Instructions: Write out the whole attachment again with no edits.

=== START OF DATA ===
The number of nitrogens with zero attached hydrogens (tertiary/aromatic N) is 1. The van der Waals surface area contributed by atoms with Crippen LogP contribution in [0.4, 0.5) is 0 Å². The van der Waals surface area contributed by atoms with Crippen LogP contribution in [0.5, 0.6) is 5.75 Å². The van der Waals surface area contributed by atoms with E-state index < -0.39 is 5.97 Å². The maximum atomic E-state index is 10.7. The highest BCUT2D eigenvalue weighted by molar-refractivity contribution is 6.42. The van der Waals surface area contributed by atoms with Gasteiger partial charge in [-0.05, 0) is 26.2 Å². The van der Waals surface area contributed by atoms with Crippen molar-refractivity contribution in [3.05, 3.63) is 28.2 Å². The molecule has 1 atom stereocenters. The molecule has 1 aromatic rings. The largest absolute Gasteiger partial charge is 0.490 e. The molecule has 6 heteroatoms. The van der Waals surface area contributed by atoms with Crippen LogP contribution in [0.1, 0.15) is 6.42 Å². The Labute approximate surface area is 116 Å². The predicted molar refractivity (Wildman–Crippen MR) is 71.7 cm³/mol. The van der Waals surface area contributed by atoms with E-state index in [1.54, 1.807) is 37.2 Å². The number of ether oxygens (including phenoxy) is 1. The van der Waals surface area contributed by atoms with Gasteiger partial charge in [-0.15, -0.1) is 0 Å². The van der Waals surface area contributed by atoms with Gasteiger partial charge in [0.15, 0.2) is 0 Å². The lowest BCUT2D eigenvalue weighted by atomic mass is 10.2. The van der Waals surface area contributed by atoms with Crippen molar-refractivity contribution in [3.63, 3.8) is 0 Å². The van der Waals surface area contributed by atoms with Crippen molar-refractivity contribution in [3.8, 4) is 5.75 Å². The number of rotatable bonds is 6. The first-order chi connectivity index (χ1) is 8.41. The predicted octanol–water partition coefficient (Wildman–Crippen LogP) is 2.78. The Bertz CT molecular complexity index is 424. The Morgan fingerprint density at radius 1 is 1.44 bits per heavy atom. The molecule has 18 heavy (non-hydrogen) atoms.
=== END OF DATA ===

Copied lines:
The number of nitrogens with zero attached hydrogens (tertiary/aromatic N) is 1. The van der Waals surface area contributed by atoms with Crippen LogP contribution in [0.4, 0.5) is 0 Å². The van der Waals surface area contributed by atoms with Crippen LogP contribution in [0.5, 0.6) is 5.75 Å². The van der Waals surface area contributed by atoms with E-state index < -0.39 is 5.97 Å². The maximum atomic E-state index is 10.7. The highest BCUT2D eigenvalue weighted by molar-refractivity contribution is 6.42. The van der Waals surface area contributed by atoms with Gasteiger partial charge in [-0.05, 0) is 26.2 Å². The van der Waals surface area contributed by atoms with Crippen molar-refractivity contribution in [3.05, 3.63) is 28.2 Å². The molecule has 1 atom stereocenters. The molecule has 1 aromatic rings. The largest absolute Gasteiger partial charge is 0.490 e. The molecule has 6 heteroatoms. The van der Waals surface area contributed by atoms with Crippen LogP contribution in [0.1, 0.15) is 6.42 Å². The Labute approximate surface area is 116 Å². The predicted molar refractivity (Wildman–Crippen MR) is 71.7 cm³/mol. The van der Waals surface area contributed by atoms with E-state index in [1.54, 1.807) is 37.2 Å². The number of ether oxygens (including phenoxy) is 1. The van der Waals surface area contributed by atoms with Gasteiger partial charge in [-0.15, -0.1) is 0 Å². The van der Waals surface area contributed by atoms with Gasteiger partial charge in [0.15, 0.2) is 0 Å². The lowest BCUT2D eigenvalue weighted by atomic mass is 10.2. The van der Waals surface area contributed by atoms with Crippen molar-refractivity contribution in [3.63, 3.8) is 0 Å². The van der Waals surface area contributed by atoms with Crippen molar-refractivity contribution in [3.8, 4) is 5.75 Å². The number of rotatable bonds is 6. The first-order chi connectivity index (χ1) is 8.41. The predicted octanol–water partition coefficient (Wildman–Crippen LogP) is 2.78. The Bertz CT molecular complexity index is 424. The Morgan fingerprint density at radius 1 is 1.44 bits per heavy atom. The molecule has 18 heavy (non-hydrogen) atoms.